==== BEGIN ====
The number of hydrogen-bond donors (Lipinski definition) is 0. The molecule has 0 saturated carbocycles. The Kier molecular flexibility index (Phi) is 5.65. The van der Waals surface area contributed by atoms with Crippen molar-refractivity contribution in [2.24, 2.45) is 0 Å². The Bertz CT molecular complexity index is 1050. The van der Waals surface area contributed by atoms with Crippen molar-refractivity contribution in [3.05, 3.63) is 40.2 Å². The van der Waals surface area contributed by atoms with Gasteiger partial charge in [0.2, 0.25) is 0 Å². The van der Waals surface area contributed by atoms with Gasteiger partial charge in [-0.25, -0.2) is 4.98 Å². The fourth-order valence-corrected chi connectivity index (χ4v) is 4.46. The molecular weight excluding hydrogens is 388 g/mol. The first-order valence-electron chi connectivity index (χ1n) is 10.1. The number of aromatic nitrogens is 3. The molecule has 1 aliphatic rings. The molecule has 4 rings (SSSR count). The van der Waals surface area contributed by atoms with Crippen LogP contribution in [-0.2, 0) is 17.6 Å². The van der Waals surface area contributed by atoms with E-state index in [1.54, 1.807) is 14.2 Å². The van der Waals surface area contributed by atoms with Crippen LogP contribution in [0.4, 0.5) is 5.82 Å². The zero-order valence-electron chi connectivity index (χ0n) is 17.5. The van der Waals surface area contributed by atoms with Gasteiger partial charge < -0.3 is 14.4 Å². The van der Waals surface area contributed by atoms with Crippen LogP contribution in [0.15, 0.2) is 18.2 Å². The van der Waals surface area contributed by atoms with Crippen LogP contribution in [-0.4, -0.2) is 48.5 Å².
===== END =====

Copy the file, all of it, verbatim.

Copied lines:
The number of hydrogen-bond donors (Lipinski definition) is 0. The molecule has 0 saturated carbocycles. The Kier molecular flexibility index (Phi) is 5.65. The van der Waals surface area contributed by atoms with Crippen molar-refractivity contribution in [2.24, 2.45) is 0 Å². The Bertz CT molecular complexity index is 1050. The van der Waals surface area contributed by atoms with Crippen molar-refractivity contribution in [3.05, 3.63) is 40.2 Å². The van der Waals surface area contributed by atoms with Gasteiger partial charge in [0.2, 0.25) is 0 Å². The van der Waals surface area contributed by atoms with Gasteiger partial charge in [-0.25, -0.2) is 4.98 Å². The fourth-order valence-corrected chi connectivity index (χ4v) is 4.46. The molecular weight excluding hydrogens is 388 g/mol. The first-order valence-electron chi connectivity index (χ1n) is 10.1. The number of aromatic nitrogens is 3. The molecule has 1 aliphatic rings. The molecule has 4 rings (SSSR count). The van der Waals surface area contributed by atoms with Crippen LogP contribution in [-0.2, 0) is 17.6 Å². The van der Waals surface area contributed by atoms with E-state index in [1.54, 1.807) is 14.2 Å². The van der Waals surface area contributed by atoms with Crippen LogP contribution in [0.4, 0.5) is 5.82 Å². The zero-order valence-electron chi connectivity index (χ0n) is 17.5. The van der Waals surface area contributed by atoms with Gasteiger partial charge < -0.3 is 14.4 Å². The van der Waals surface area contributed by atoms with Crippen LogP contribution in [0.15, 0.2) is 18.2 Å². The van der Waals surface area contributed by atoms with Crippen LogP contribution in [-0.4, -0.2) is 48.5 Å².